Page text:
|Wozniacki sported a Liverpool shirt signed by her hero Steven Gerrard as she warmed up on court in Doha [AFP]
There's no pleasing some people.
Caroline Wozniacki is 20 years old and the world's number one women's tennis player – the first Dane to achieve that accolade.
She has won 13 WTA singles titles, and reached the final of the US Open in 2009.
But the consensus seems to be that you're not really the world number one unless you have a US Open – or any of the other three Grand Slams – already in the trophy cabinet.
Wozniacki became so tired of being asked how it felt to be number one without having a Grand Slam that she said she was "relieved" when she briefly dropped to number two this month after Kim Clijsters won the Australian Open.
That tournament also saw mixed reaction from the media when she spun them a fictional tale about being injured by a baby kangaroo.
Now back at the top after winning the Dubai Championships, Wozniacki is answering the same old questions.
Al Jazeera attempted to avoid at least some of those in a sit-down interview with the Dane after she beat Flavia Pennetta in the quarter-finals of the Qatar Ladies Open on Thursday.
|Wozniacki with the finalist's trophy after losing to Clijsters in the 2009 US Open [GALLO/GETTY]
Al Jazeera: You have a strange relationship with the media. You seem open and engaging in press conferences, but then you are accused of being boring. What's going on?
Wozniacki: I don't know. I'm myself, I'm an open person, I like to have fun and I'm enjoying myself. But the media has to do their job. I'm just waiting for some interesting questions. If you get the same questions every time it can be boring after a while. If it's like this now, I'm thinking what will it be like after 10 years?
You've said you're happy to be number one, or number two, and if you win a Grand Slam that's great. But you still get asked about it. What answer do you think people are looking for?
I'm not sure what they're looking for. I think I know what they want to write. But they'll never get the answer that they're looking for, which is for me to say I'm not good enough.
In Britain, Tim Henman used to get slated for not winning Grand Slams. Now Andy Murray gets it. Is there a case of, "hang on, I'm by far the best in my country and I'm being criticised for it"? Do you get the same?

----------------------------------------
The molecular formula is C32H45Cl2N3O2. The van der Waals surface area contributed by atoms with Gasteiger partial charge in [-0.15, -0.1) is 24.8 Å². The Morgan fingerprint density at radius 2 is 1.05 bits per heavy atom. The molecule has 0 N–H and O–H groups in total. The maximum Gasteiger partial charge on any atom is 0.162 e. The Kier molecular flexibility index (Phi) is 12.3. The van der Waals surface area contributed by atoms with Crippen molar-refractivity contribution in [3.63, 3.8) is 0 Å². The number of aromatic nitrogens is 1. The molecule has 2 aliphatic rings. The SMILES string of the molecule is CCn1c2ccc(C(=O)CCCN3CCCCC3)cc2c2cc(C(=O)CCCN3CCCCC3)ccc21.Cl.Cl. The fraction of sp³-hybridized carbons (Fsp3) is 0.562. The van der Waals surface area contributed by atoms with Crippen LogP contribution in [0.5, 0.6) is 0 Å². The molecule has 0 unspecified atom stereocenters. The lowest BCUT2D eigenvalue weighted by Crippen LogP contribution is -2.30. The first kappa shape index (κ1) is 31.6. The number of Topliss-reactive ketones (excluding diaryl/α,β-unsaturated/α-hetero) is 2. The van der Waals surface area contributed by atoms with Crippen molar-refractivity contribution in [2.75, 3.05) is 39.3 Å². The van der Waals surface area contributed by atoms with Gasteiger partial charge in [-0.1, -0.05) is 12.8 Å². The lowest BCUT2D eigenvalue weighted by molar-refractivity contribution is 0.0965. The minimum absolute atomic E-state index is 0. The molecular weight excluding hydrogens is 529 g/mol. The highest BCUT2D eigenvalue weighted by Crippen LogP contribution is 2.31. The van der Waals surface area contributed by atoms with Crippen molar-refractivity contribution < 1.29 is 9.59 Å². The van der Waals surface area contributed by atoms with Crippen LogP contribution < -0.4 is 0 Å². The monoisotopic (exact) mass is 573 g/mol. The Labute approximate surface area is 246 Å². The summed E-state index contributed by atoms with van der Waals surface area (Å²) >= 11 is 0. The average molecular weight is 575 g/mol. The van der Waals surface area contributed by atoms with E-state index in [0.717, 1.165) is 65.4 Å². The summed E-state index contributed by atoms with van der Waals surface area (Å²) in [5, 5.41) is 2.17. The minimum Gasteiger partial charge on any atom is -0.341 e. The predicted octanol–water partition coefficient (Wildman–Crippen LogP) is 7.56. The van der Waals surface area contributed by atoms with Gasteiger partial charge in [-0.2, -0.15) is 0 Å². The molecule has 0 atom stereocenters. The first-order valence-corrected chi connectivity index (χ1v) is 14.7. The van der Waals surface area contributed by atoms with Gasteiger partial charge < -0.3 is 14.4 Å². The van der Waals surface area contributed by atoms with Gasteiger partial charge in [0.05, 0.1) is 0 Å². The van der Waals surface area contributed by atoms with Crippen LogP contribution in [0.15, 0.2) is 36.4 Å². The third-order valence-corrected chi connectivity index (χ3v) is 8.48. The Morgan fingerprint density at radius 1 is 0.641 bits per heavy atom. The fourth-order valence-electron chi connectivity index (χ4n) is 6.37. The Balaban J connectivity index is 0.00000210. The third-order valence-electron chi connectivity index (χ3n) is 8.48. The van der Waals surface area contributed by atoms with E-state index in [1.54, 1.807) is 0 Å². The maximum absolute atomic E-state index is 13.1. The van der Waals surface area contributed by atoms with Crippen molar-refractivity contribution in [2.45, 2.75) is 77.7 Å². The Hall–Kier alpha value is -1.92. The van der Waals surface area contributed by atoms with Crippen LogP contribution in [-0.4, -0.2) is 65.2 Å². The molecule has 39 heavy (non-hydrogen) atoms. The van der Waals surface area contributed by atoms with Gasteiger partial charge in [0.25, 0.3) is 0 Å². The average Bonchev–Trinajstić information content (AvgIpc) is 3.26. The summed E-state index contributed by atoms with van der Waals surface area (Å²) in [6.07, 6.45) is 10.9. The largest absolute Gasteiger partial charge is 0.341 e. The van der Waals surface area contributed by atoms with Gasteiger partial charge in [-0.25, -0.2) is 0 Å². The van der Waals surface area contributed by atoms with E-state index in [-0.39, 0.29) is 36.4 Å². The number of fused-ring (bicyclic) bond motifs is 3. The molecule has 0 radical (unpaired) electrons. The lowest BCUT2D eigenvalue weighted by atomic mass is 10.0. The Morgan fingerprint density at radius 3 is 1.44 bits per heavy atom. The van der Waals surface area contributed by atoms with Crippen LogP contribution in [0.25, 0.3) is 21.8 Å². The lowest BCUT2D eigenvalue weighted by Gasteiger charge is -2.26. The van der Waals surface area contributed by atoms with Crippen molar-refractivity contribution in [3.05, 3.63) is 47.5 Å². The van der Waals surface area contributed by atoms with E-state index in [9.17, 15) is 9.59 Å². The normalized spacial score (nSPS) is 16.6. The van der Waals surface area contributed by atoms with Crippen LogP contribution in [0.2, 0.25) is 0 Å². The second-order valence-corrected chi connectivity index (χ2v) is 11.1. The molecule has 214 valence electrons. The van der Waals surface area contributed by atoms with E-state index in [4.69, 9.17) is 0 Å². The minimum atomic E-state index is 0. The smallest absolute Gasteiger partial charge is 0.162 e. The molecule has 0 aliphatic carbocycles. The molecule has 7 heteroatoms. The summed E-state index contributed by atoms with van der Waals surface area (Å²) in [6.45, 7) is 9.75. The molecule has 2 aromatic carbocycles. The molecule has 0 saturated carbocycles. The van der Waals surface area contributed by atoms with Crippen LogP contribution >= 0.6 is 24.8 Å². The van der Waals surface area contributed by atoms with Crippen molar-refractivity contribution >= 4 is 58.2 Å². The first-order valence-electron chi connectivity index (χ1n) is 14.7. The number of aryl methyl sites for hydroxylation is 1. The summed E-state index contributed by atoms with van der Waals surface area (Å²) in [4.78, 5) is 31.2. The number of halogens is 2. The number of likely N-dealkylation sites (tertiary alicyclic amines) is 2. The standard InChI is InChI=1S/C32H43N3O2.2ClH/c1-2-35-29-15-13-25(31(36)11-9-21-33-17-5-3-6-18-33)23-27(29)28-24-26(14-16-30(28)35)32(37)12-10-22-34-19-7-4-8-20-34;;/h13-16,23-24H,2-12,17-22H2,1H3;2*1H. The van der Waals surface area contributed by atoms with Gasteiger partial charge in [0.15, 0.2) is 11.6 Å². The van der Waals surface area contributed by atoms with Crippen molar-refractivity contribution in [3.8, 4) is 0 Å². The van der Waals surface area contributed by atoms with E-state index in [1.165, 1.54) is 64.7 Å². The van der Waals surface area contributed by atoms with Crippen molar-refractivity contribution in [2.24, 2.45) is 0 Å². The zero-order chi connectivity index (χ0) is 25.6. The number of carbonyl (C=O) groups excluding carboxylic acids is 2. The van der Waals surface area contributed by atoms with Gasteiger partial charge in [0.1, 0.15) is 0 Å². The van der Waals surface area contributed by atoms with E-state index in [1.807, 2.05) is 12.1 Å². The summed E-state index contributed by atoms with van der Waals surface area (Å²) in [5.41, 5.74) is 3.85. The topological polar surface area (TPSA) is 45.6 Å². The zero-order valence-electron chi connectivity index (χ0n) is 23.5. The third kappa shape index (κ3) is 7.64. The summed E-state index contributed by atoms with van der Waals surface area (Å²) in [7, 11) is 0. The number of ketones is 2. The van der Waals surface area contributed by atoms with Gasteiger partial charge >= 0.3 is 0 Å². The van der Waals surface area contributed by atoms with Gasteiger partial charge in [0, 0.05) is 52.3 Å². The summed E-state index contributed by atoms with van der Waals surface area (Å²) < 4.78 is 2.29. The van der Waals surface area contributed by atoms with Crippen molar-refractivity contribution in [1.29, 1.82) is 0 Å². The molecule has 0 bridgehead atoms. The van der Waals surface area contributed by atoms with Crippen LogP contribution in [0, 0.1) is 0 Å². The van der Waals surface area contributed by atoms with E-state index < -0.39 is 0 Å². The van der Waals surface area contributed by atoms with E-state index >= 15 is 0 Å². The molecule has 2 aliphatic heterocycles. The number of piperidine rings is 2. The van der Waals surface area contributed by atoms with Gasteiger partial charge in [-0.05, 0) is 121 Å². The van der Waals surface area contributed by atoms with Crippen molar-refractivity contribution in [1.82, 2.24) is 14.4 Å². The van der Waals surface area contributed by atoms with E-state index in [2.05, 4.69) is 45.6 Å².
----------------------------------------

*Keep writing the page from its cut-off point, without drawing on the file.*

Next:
It will always be like that, even when he wins. When Andy wins a Grand Slam they will say, "it's only one". Then it will be, "he's only won two". It will never be enough. But the fans and people back home see we're doing so well, and they just want more from our results.
You seem to be a grateful winner and a graceful loser. Is that something you've worked on or part of your upbringing?
"It will always be like that, even when he wins. When Andy wins a Grand Slam they'll say, 'it's only one'. Then it will be, 'he's only won two'. It will never be enough"
Wozniacki on Scottish tennis player Andy Murray
I hate losing, but once you have lost you can't really do anything about it. You just keep your head high and try to do better next time. There's no point digging yourself in a hole.
You just wore a Liverpool shirt on court signed by Steven Gerrard. Why do you support Liverpool?
I've been supporting them for a long time already. I love the way they play and at Anfield, when you go it's fantastic. Steven Gerrard and Fernando Torres were my favourites but now Torres has gone to Chelsea (makes sad face). But I'm pleased with the two new strikers.
You are trekking in Nepal and meet a nomad who believes you are a guru sent from heaven. What is the one piece of life wisdom you would give him?
(Long pause) Be happy, enjoy what you're doing and no regrets.
Would you rather win all four Grand Slams or score the winner for Liverpool in the European Cup final against Manchester United?
I'll take the Grand Slams.
What if, when you won the Grand Slams, you had to get married to (Liverpool defender) Jamie Carragher?
What? Is that meant to be good or bad?
I'm just trying to balance up the options a bit.
I'm not answering that one.